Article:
Why? Coal just fits the bill. It is cheaper than other fuels and more uniformly distributed across the world. In fact, per the Review, most global proven coal reserves are in the developing world, with 42.2 of total reserves in the energy-hungry Asia Pacific region.  In much of the developing world – despite its significant carbon footprint - coal generated power is a significant upgrade over open fire and simple stoves fueled by kerosene, biomass or coal, all of which expose their users to direct household pollution and are a cause of premature death.

The 2018 data provided by the BP Statistical Review of World Energy should be a source of concern for anyone worried about the level of global CO2 emissions. Several points come to mind:

1. Coal use is not declining. We see the share of coal in our global energy mix increase in 2018. But even if in the future this share falls, we should be far from reassured. Instead we should pay attention to absolute consumption volumes, since volumes not shares determine the levels of carbon emissions. 

2. Coal use decreases are countered by coal increases. The fall in coal demand in the OECD countries is not enough to reduce world’s CO2 emissions as it is quickly replaced by demand from developing world. We have to consider that, absent major technological breakthrough, coal will most likely remain a staple of global energy diet.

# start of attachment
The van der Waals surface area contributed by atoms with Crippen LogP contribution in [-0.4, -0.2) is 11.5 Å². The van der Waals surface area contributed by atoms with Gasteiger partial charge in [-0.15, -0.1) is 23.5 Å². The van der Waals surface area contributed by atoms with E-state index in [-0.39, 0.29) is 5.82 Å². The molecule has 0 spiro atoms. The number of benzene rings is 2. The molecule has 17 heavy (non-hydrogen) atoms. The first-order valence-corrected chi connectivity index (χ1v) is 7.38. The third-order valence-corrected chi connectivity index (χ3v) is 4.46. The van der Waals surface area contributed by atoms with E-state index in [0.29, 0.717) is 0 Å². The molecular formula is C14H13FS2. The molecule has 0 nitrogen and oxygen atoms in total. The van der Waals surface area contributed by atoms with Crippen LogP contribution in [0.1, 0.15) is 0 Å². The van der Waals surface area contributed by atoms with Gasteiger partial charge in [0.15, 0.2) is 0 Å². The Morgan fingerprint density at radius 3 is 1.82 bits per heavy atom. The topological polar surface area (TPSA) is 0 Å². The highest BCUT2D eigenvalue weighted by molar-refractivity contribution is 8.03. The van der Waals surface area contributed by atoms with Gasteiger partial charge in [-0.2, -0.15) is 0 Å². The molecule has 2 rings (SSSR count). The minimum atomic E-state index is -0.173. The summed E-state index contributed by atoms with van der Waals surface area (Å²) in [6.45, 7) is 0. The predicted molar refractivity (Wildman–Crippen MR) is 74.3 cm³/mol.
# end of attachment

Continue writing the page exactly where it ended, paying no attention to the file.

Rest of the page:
3. Coal is still attractive. Coal is an ideal fuel for some countries since it is (in most cases) cheaper than its alternatives, relatively easy to transport and store, and more uniformly distributed around the globe. Thus, it provides a level of energy security. For example, natural gas is not only limited to few suppliers but is more expensive and its prices can fluctuate widely. Domestic or regional access is also attractive given the increasingly tense trade relationships around the world.

4. Emissions solutions much include wide range of options. OECD countries are and should be a leading force in developing all-inclusive solutions to world energy transition. But while many developed countries could at some point remove coal completely from their energy mix, they must take into account that coal is unlikely to disappear as a fuel of choice elsewhere in the world. Thus, a look beyond renewables is crucial, including R&D on hydrogen, carbon capture, or nuclear power. A narrow focus could result in missed opportunities.

5. Energy transitions must be cost sensitive. Even developed countries need to be careful in their push for energy transition, particularly when this means higher energy prices. Wealth disparities within developed societies can be source of significant backlash. Approximately 16.9 % of EU citizens are considered at risk of poverty in 2017 even after social transfers. The “yellow jackets” protests in France illustrate the potential issues that OECD world could face if energy prices raise too high.

The author is Nonresident fellow for the Center for Energy Studies at Rice University’s Baker Institute for Public Policy &  senior fellow at the Kleinman Center for Energy Policy, University of Pennsylvania.